Satellite power grid would beam energy around the globe just like data
New Zealand company Emrod says it's got the technology to enable efficient wireless energy transfer from orbit. It's proposing a global wireless energy matrix, which would instantly beam renewable energy via satellite between any two points on Earth.
Emrod has just demonstrated its wireless power beaming technology to Airbus and the European Space Agency (ESA) as part of the ESA's new push toward 24-hours-a-day space-based solar power. The idea of space-based solar is not new. The problem has always been size; you'd need transmitters and receivers about 2 km (1.2 miles) in diameter to shift a couple of gigawatts of energy down to Earth from a geostationary orbit some 36,000 km (22,370 miles) away. Building an array that size on Earth would be a huge challenge. Building one in space? Yikes.
Emrod says its near-field energy beams could get the job done much more efficiently than competing technologies. But Emrod founder Greg Kushnir also thinks there's a much cheaper and easier way to satisfy European – and indeed global – renewable energy needs: by setting up a global wireless energy matrix capable of beaming power instantaneously around the planet, using lower-orbiting satellites that could be significantly smaller. You'd get 24-hour renewable energy, anywhere, out of low-cost solar assets right here on Earth.
We wrote back in 2016 about GEIDCO's proposal for a global, interconnected renewable energy grid running through tens of thousands of miles of ultra high-voltage power lines. Emrod's World Energy Matrix concept would need far less ground- and ocean-floor-based infrastructure, eliminating a ton of planning and execution headaches – or at least replacing those headaches with new orbital ones. But if you built a giant solar array in the Sahara desert in Libya, then just as the midday sun is beating down and creating maximum power, you could send that energy right across to power Shanghai as the sun begins to set.
"Essentially," says Kushnir, "we've been talking about decoupling where energy is generated from where it's consumed for a few years now. It would be the same order of magnitude of revolution as what wireless communication as done for our economy. You once had to move value from one side of the world to the other in the form of gold, in a sack on a ship. Now you can move financial value at the speed of light through wireless communication using satellites. But why just harvest the information out of those electromagnetic waves? Why not harvest the actual energy from these waves? Or both?"
The company has scaled up the small, lab-based designs we wrote about in 2020. The current square transmitting and receiving antenna prototypes are 1.92 m (6.3 ft) in diameter. In the ESA demonstration, this gear sent some clean energy from one side of an Airbus warehouse to the other – a gap of just 36 m (118 ft) – to power a model city, a hydrogen electrolyzer and a beer fridge for Oktoberfest.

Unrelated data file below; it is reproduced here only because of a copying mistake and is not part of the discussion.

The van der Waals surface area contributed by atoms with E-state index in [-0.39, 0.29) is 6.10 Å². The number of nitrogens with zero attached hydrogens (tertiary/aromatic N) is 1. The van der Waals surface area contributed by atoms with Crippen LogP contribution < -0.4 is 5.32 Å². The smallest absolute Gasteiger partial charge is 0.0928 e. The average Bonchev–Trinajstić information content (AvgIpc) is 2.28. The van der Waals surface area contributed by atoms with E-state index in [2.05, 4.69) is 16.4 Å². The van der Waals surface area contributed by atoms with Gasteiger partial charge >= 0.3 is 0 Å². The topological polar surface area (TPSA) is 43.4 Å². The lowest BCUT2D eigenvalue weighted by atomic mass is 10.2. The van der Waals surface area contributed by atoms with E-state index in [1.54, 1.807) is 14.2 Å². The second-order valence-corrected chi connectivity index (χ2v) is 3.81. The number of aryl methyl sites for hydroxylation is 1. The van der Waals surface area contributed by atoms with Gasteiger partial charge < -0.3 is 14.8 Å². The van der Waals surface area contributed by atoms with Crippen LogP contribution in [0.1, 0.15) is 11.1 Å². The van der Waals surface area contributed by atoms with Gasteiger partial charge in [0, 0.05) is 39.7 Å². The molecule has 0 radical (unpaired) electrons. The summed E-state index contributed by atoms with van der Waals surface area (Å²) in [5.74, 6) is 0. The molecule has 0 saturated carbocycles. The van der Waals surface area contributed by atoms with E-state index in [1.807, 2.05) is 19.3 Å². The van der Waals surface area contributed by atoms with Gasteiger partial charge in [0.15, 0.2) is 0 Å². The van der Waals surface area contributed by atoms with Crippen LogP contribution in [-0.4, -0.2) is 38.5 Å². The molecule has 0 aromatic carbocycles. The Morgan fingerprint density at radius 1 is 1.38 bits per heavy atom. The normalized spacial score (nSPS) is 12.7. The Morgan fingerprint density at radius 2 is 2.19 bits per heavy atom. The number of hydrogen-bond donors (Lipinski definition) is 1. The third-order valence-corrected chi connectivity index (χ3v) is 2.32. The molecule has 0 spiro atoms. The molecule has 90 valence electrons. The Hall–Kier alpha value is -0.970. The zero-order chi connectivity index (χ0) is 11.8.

But with the backing of NZ energy company Powerco it's already proven capable of doing the same over at least 200 m (656 ft) outdoors, and the company says it's ready for commercial deployment over much longer distances – basically, all that's needed is a direct, clear line of sight between the antennas or relays.
A global wireless energy grid was of course proposed by Nikola Tesla around a century ago. The idea was famously shot down by banker J. P. Morgan, who asked, "if anyone can draw on the power, where do we put the meter?" Such a capitalist would have no such issue with Emrod's point-to-point technology, which needs to be precisely aimed at large, meter-friendly receiver arrays.
"The technology is here," says Kushnir. "It's been developed, it's starting to be deployed. And when Airbus wanted to demonstrate it as part of a space-based energy infrastructure, there was no other company in the world that could do it. In the last few months, it seems the industry has been catching up with our vision and starting to throw budgets and teams at this. But we have a head start, we started this three years ahead of everybody else."
"It's been floating around for decades," he continued. "The thing is, all the other teams that looked at power beaming treated it like communications – as a far-field system. And with far-field systems, you get side lobes – you're immediately giving up 15-20% of the power, which goes sideways. And the beam starts diverging, so you end up with a huge footprint and a gigantic antenna wherever you're trying to collect the energy. so the cost/benefits of these studies have always looked unrealistic.
"We're not working with a far-field system. We've gone back to first principles and looked at it very differently, using a near-field system. Near and far field, by the way, isn't so much about distance, as about where you're focusing the beam and at what stages you're capturing it. We create a collimated beam with a phased array. It moves pretty much like it's in a virtual wire. Very well defined, no side lobes. And we capture it in the near field, or the Fresnel zones, to be more accurate. In this demo a few days ago, we demonstrated a beam collection efficiency over 95%. We know how to bring it around 99%, so it's already much more efficient than the theoretical limit you could get from a far-field system. Plus, we can make our antennas much smaller. We can benefit from focusing."